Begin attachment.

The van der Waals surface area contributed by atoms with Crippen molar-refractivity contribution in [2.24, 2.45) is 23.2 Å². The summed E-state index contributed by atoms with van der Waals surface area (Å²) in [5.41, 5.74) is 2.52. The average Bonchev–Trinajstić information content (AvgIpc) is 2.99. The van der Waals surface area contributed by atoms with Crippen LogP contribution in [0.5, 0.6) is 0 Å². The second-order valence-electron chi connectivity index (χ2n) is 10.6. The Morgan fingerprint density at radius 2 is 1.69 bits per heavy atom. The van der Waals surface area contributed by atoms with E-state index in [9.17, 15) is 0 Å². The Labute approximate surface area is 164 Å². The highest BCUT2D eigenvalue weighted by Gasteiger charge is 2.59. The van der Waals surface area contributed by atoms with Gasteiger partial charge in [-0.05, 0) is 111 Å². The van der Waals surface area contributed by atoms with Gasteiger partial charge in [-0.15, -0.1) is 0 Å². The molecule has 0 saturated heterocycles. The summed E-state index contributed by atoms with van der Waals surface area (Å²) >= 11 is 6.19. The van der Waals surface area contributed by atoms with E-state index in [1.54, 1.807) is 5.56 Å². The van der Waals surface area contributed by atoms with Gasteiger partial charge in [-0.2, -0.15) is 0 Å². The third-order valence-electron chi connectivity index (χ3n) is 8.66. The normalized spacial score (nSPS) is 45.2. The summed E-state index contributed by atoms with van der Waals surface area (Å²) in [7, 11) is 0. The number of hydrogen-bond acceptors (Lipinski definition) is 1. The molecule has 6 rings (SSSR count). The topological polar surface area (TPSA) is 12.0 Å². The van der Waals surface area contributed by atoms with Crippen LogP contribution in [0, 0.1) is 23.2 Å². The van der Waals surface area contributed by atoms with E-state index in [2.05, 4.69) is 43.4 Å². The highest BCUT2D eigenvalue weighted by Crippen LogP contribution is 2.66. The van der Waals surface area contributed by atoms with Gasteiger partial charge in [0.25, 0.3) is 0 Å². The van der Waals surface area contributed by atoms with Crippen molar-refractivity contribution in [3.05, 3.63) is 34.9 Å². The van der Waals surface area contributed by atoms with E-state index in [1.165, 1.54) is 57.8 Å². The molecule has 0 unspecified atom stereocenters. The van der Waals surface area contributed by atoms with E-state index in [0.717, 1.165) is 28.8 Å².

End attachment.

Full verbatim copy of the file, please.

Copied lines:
The van der Waals surface area contributed by atoms with Crippen molar-refractivity contribution in [2.24, 2.45) is 23.2 Å². The summed E-state index contributed by atoms with van der Waals surface area (Å²) in [5.41, 5.74) is 2.52. The average Bonchev–Trinajstić information content (AvgIpc) is 2.99. The van der Waals surface area contributed by atoms with Crippen LogP contribution in [0.5, 0.6) is 0 Å². The second-order valence-electron chi connectivity index (χ2n) is 10.6. The Morgan fingerprint density at radius 2 is 1.69 bits per heavy atom. The van der Waals surface area contributed by atoms with E-state index in [9.17, 15) is 0 Å². The Labute approximate surface area is 164 Å². The highest BCUT2D eigenvalue weighted by Gasteiger charge is 2.59. The van der Waals surface area contributed by atoms with Gasteiger partial charge in [-0.05, 0) is 111 Å². The van der Waals surface area contributed by atoms with Gasteiger partial charge in [-0.15, -0.1) is 0 Å². The molecule has 0 saturated heterocycles. The summed E-state index contributed by atoms with van der Waals surface area (Å²) >= 11 is 6.19. The van der Waals surface area contributed by atoms with E-state index in [1.54, 1.807) is 5.56 Å². The van der Waals surface area contributed by atoms with Gasteiger partial charge in [-0.2, -0.15) is 0 Å². The third-order valence-electron chi connectivity index (χ3n) is 8.66. The normalized spacial score (nSPS) is 45.2. The summed E-state index contributed by atoms with van der Waals surface area (Å²) in [7, 11) is 0. The number of hydrogen-bond acceptors (Lipinski definition) is 1. The molecule has 6 rings (SSSR count). The topological polar surface area (TPSA) is 12.0 Å². The van der Waals surface area contributed by atoms with Crippen LogP contribution in [0, 0.1) is 23.2 Å². The van der Waals surface area contributed by atoms with E-state index in [2.05, 4.69) is 43.4 Å². The highest BCUT2D eigenvalue weighted by Crippen LogP contribution is 2.66. The van der Waals surface area contributed by atoms with Gasteiger partial charge in [0.25, 0.3) is 0 Å². The van der Waals surface area contributed by atoms with Crippen molar-refractivity contribution in [3.05, 3.63) is 34.9 Å². The van der Waals surface area contributed by atoms with E-state index in [1.165, 1.54) is 57.8 Å². The molecule has 0 unspecified atom stereocenters. The van der Waals surface area contributed by atoms with E-state index in [0.717, 1.165) is 28.8 Å².